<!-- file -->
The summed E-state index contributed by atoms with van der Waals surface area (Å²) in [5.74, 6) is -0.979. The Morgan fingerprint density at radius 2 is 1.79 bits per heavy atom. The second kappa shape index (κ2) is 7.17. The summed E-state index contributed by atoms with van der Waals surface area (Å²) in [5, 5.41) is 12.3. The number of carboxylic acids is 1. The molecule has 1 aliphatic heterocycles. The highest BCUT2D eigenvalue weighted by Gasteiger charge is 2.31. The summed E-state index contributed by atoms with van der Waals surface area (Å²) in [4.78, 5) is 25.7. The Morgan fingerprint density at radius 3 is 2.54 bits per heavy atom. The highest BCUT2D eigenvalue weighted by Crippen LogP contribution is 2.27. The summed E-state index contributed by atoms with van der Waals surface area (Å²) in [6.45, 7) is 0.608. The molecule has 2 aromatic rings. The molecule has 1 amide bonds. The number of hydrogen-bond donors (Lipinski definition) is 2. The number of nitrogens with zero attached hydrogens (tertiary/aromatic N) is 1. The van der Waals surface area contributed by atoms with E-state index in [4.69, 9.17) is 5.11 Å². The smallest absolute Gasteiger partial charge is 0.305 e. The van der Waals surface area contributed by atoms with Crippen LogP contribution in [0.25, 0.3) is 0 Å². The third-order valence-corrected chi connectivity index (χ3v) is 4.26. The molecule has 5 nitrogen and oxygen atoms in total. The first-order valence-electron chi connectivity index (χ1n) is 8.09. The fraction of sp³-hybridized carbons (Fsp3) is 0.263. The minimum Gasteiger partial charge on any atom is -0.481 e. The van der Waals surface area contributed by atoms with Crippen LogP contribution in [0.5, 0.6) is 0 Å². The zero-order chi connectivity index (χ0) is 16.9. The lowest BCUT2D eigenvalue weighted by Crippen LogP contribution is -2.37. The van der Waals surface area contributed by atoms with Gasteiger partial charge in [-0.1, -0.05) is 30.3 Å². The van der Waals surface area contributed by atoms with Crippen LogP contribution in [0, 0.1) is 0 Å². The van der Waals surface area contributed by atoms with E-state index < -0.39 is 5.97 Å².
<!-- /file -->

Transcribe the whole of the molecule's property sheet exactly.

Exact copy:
The summed E-state index contributed by atoms with van der Waals surface area (Å²) in [5.74, 6) is -0.979. The Morgan fingerprint density at radius 2 is 1.79 bits per heavy atom. The second kappa shape index (κ2) is 7.17. The summed E-state index contributed by atoms with van der Waals surface area (Å²) in [5, 5.41) is 12.3. The number of carboxylic acids is 1. The molecule has 1 aliphatic heterocycles. The highest BCUT2D eigenvalue weighted by Gasteiger charge is 2.31. The summed E-state index contributed by atoms with van der Waals surface area (Å²) in [4.78, 5) is 25.7. The Morgan fingerprint density at radius 3 is 2.54 bits per heavy atom. The highest BCUT2D eigenvalue weighted by Crippen LogP contribution is 2.27. The summed E-state index contributed by atoms with van der Waals surface area (Å²) in [6.45, 7) is 0.608. The molecule has 2 aromatic rings. The molecule has 1 amide bonds. The number of hydrogen-bond donors (Lipinski definition) is 2. The number of nitrogens with zero attached hydrogens (tertiary/aromatic N) is 1. The van der Waals surface area contributed by atoms with E-state index in [4.69, 9.17) is 5.11 Å². The smallest absolute Gasteiger partial charge is 0.305 e. The van der Waals surface area contributed by atoms with Crippen LogP contribution in [0.25, 0.3) is 0 Å². The third-order valence-corrected chi connectivity index (χ3v) is 4.26. The molecule has 5 nitrogen and oxygen atoms in total. The first-order valence-electron chi connectivity index (χ1n) is 8.09. The fraction of sp³-hybridized carbons (Fsp3) is 0.263. The minimum Gasteiger partial charge on any atom is -0.481 e. The van der Waals surface area contributed by atoms with Crippen LogP contribution in [0.5, 0.6) is 0 Å². The zero-order chi connectivity index (χ0) is 16.9. The lowest BCUT2D eigenvalue weighted by Crippen LogP contribution is -2.37. The van der Waals surface area contributed by atoms with Gasteiger partial charge in [-0.1, -0.05) is 30.3 Å². The van der Waals surface area contributed by atoms with Crippen LogP contribution in [0, 0.1) is 0 Å². The van der Waals surface area contributed by atoms with E-state index < -0.39 is 5.97 Å².